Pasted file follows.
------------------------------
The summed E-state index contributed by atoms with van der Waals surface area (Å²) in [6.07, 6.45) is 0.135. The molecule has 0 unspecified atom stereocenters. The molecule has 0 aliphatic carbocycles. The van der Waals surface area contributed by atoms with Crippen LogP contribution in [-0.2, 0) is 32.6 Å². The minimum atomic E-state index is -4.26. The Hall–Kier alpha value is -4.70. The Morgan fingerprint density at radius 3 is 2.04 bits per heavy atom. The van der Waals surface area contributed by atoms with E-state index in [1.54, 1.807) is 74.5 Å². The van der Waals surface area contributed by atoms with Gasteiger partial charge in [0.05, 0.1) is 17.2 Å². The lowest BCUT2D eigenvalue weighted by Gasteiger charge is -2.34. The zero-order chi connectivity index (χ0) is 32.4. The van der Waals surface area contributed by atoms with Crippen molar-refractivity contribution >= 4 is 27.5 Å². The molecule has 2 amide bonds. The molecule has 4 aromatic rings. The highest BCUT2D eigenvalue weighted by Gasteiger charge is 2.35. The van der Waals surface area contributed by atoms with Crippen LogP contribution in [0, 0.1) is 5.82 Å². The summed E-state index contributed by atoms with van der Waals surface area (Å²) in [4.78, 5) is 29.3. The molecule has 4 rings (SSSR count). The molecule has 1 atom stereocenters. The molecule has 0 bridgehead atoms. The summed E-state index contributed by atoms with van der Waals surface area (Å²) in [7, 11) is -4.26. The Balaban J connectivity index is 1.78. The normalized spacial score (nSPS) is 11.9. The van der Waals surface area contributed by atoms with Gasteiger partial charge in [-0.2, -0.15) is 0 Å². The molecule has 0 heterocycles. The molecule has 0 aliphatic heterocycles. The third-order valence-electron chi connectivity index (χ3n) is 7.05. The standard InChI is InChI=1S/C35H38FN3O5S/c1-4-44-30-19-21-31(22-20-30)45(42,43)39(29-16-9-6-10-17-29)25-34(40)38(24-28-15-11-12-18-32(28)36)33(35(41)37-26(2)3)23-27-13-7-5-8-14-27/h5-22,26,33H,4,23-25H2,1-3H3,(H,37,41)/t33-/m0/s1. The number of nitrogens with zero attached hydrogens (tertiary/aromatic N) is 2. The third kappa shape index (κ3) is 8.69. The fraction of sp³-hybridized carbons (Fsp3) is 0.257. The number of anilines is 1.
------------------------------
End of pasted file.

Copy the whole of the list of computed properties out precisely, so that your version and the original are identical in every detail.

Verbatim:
The summed E-state index contributed by atoms with van der Waals surface area (Å²) in [6.07, 6.45) is 0.135. The molecule has 0 unspecified atom stereocenters. The molecule has 0 aliphatic carbocycles. The van der Waals surface area contributed by atoms with Crippen LogP contribution in [-0.2, 0) is 32.6 Å². The minimum atomic E-state index is -4.26. The Hall–Kier alpha value is -4.70. The Morgan fingerprint density at radius 3 is 2.04 bits per heavy atom. The van der Waals surface area contributed by atoms with E-state index in [1.54, 1.807) is 74.5 Å². The van der Waals surface area contributed by atoms with Gasteiger partial charge in [0.05, 0.1) is 17.2 Å². The lowest BCUT2D eigenvalue weighted by Gasteiger charge is -2.34. The zero-order chi connectivity index (χ0) is 32.4. The van der Waals surface area contributed by atoms with Crippen molar-refractivity contribution >= 4 is 27.5 Å². The molecule has 2 amide bonds. The molecule has 4 aromatic rings. The highest BCUT2D eigenvalue weighted by Gasteiger charge is 2.35. The van der Waals surface area contributed by atoms with Crippen LogP contribution in [0, 0.1) is 5.82 Å². The summed E-state index contributed by atoms with van der Waals surface area (Å²) in [4.78, 5) is 29.3. The molecule has 4 rings (SSSR count). The molecule has 1 atom stereocenters. The molecule has 0 bridgehead atoms. The summed E-state index contributed by atoms with van der Waals surface area (Å²) in [7, 11) is -4.26. The Balaban J connectivity index is 1.78. The normalized spacial score (nSPS) is 11.9. The van der Waals surface area contributed by atoms with Gasteiger partial charge in [-0.2, -0.15) is 0 Å². The molecule has 0 heterocycles. The molecule has 0 aliphatic heterocycles. The third-order valence-electron chi connectivity index (χ3n) is 7.05. The standard InChI is InChI=1S/C35H38FN3O5S/c1-4-44-30-19-21-31(22-20-30)45(42,43)39(29-16-9-6-10-17-29)25-34(40)38(24-28-15-11-12-18-32(28)36)33(35(41)37-26(2)3)23-27-13-7-5-8-14-27/h5-22,26,33H,4,23-25H2,1-3H3,(H,37,41)/t33-/m0/s1. The number of nitrogens with zero attached hydrogens (tertiary/aromatic N) is 2. The third kappa shape index (κ3) is 8.69. The fraction of sp³-hybridized carbons (Fsp3) is 0.257. The number of anilines is 1.